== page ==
If approved, the price increase will disproportionately impact low-income families who already lack reasonable access to green spaces and likely stymie efforts to increase diversity in national parks.

We’re more than halfway through winter in the Northern Hemisphere and temperatures are starting to warm. Families across America are beginning to plan their spring break and summer vacations, but anyone hoping to take an educational trip to one of our nation’s historic parks might be in for a costly surprise.

Seventeen of the nation’s most popular national parks, including Shenandoah, Yosemite, Yellowstone and Grand Canyon, may double admission costs during their five-month peak season beginning this year. Entry at these parks currently costs between $25 and $30 per vehicle year-round. Under the new pricing structure, entry would cost $70 per vehicle during a five-month peak season. Per-person entry fees, $10-$15 at the current rate, would rise to $30 during peak season.

In a statement, Trump appointee and Interior Secretary Ryan Zinke defended the fee increases, saying it’s meant to address the park service’s over $12 billion backlog of deferred maintenances. What it fails to acknowledge is that these price increases wouldn’t even be necessary had the Trump administration not so severely slashed the agency’s 2018 budget, forcing them to pass the costs along to visitors.

It was in light of these changes that more than three-quarters of the bipartisan National Park System Advisory Board resigned, expressing frustration over Zinke’s refusal to seek their counsel or convene a single meeting since his appointment in December 2016. Board members consist of social and natural science academics as well as former elected officials and serve as unpaid volunteers. In recent years, they have advised Interior on climate change amongst other issues.


Resigning board member Belinda Faustinos, former executive officer of the San Gabriel and Lower Los Angeles Rivers and Mountains Conservancy, criticized the price hike, saying, “We’re trying to increase access to parks, so changing the entry fee for that is just crazy. I don’t understand the thinking there. Charging more for certain parks, it just makes that look frankly like an exclusive club that only people who have the money can go to.”

If approved, the price increase will disproportionately impact low-income families who already lack reasonable access to green spaces and likely stymie efforts to increase diversity in national parks. National Parks saw its highest attendance on record 97 in 2016, but according to the most recently available data, whites account for an overwhelming 78 percent of visitors. A poll administered by New American Media found “erroneous perceptions of the distance and cost of visiting” to be a significant barrier for POC visiting public lands. One can imagine how these price increases will only validate those perceptions and discourage visitation.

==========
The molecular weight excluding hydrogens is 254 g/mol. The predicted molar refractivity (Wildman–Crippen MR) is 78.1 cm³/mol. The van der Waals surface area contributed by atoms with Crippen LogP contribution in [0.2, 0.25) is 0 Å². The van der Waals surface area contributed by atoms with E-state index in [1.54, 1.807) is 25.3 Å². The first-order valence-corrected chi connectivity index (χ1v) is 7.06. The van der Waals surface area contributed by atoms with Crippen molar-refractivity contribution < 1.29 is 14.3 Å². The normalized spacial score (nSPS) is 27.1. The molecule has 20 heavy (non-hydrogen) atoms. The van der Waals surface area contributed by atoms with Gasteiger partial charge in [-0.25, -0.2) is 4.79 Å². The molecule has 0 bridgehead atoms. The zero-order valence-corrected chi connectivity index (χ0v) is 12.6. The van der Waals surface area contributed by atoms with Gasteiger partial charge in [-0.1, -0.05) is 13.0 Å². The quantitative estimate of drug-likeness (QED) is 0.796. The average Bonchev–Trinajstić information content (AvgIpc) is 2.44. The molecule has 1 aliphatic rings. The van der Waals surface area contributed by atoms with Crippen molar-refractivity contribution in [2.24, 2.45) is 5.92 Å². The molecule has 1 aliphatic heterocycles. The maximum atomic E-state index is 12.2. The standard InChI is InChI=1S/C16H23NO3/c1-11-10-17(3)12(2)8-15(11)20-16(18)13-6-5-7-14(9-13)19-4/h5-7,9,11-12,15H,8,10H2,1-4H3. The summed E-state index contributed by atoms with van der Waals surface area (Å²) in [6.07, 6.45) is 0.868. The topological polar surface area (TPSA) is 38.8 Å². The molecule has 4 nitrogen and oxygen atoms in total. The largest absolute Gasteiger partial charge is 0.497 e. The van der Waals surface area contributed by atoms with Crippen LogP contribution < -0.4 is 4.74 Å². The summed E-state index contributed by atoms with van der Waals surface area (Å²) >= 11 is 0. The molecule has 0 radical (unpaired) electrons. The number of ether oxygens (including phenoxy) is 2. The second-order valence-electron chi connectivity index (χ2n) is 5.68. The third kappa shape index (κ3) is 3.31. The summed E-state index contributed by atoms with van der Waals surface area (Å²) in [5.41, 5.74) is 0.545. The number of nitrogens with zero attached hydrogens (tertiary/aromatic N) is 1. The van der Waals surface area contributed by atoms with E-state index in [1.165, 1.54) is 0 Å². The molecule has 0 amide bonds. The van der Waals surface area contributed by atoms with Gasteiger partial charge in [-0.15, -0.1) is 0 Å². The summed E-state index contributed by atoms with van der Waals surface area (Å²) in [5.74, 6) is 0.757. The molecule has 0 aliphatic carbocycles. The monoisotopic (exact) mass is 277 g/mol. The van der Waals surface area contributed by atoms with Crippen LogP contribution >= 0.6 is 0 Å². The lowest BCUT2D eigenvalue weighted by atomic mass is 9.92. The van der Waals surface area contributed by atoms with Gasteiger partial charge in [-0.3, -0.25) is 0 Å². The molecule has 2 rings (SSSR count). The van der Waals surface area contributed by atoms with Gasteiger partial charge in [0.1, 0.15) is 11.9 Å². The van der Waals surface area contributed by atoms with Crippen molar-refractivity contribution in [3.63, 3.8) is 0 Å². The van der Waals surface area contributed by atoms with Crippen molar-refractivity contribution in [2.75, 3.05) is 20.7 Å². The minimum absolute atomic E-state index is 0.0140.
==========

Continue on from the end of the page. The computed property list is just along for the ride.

The budget cuts to NPS and the price increase for popular parks are two more examples of environmental racism waged against disenfranchised communities by the Trump administration. Perhaps not as deadly as the repeal of regulations protecting clean air and water, this price increase reveals a more insidious approach. It’s the same strategy Trump used when he decided to shrink the Bears Ear National Monument by 85 percent, a slap in the face to the Native American tribes who worked for decades to get the 1.35 million acres designated. In fact, it’s one of capitalism’s favorite tricks: sever our connection to land and resources in order to continue exploiting them with minimal pushback. After all, if we know and value these lands, we will fight to preserve them and the powers that be don’t want that.


Currently, the National Parks Service is reviewing the approximately 100 public comments it received late last year in response to the proposed price increases. The agency is expected to make a final decision about the fees sometime this month.

Regardless of what happens, we need not raise our white flags in surrender just yet. The price increase will only affect the 17 parks that drive the most revenue and of the 417 total NPS sites, only 118 charge for entry. There are still plenty of public lands you can still visit for free or you can visit one of the popular parks during the off-season to avoid the fees. If nothing else, these potential changes are a reminder to continue paying close attention to the Trump administration’s policies, even ones that at first glance seem small in scope. Had more of us been aware of these potential price increases, we could have flooded their inbox during the public comment period, but instead we are left waiting with fingers crossed.